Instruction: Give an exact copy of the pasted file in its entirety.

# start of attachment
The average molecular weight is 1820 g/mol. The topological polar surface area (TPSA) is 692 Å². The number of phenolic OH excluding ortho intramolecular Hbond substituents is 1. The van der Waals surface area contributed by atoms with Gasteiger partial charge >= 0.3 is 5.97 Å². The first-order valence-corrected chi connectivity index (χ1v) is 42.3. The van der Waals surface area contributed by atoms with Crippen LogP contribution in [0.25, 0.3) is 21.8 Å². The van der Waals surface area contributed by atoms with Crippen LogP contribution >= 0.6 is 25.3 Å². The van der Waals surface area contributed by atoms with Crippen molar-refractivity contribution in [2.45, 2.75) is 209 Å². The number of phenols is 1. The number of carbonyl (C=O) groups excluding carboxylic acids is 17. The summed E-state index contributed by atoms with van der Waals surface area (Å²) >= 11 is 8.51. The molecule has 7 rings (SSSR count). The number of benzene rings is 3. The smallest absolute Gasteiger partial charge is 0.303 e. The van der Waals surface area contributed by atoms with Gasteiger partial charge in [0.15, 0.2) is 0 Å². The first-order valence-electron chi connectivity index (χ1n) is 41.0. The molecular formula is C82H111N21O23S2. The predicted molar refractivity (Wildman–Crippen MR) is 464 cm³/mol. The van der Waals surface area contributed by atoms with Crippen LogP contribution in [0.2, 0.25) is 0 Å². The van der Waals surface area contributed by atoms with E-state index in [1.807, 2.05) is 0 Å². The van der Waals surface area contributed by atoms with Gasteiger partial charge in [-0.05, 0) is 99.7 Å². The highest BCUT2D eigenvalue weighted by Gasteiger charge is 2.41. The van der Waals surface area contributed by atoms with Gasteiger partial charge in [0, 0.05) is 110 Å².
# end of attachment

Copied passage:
The average molecular weight is 1820 g/mol. The topological polar surface area (TPSA) is 692 Å². The number of phenolic OH excluding ortho intramolecular Hbond substituents is 1. The van der Waals surface area contributed by atoms with Gasteiger partial charge >= 0.3 is 5.97 Å². The first-order valence-corrected chi connectivity index (χ1v) is 42.3. The van der Waals surface area contributed by atoms with Crippen LogP contribution in [0.25, 0.3) is 21.8 Å². The van der Waals surface area contributed by atoms with Crippen LogP contribution >= 0.6 is 25.3 Å². The van der Waals surface area contributed by atoms with Crippen molar-refractivity contribution in [2.45, 2.75) is 209 Å². The number of phenols is 1. The number of carbonyl (C=O) groups excluding carboxylic acids is 17. The summed E-state index contributed by atoms with van der Waals surface area (Å²) >= 11 is 8.51. The molecule has 7 rings (SSSR count). The number of benzene rings is 3. The smallest absolute Gasteiger partial charge is 0.303 e. The van der Waals surface area contributed by atoms with Gasteiger partial charge in [0.15, 0.2) is 0 Å². The first-order valence-electron chi connectivity index (χ1n) is 41.0. The molecular formula is C82H111N21O23S2. The predicted molar refractivity (Wildman–Crippen MR) is 464 cm³/mol. The van der Waals surface area contributed by atoms with Crippen LogP contribution in [0.2, 0.25) is 0 Å². The van der Waals surface area contributed by atoms with E-state index in [1.807, 2.05) is 0 Å². The van der Waals surface area contributed by atoms with Gasteiger partial charge in [-0.05, 0) is 99.7 Å². The highest BCUT2D eigenvalue weighted by Gasteiger charge is 2.41. The van der Waals surface area contributed by atoms with Gasteiger partial charge in [0, 0.05) is 110 Å².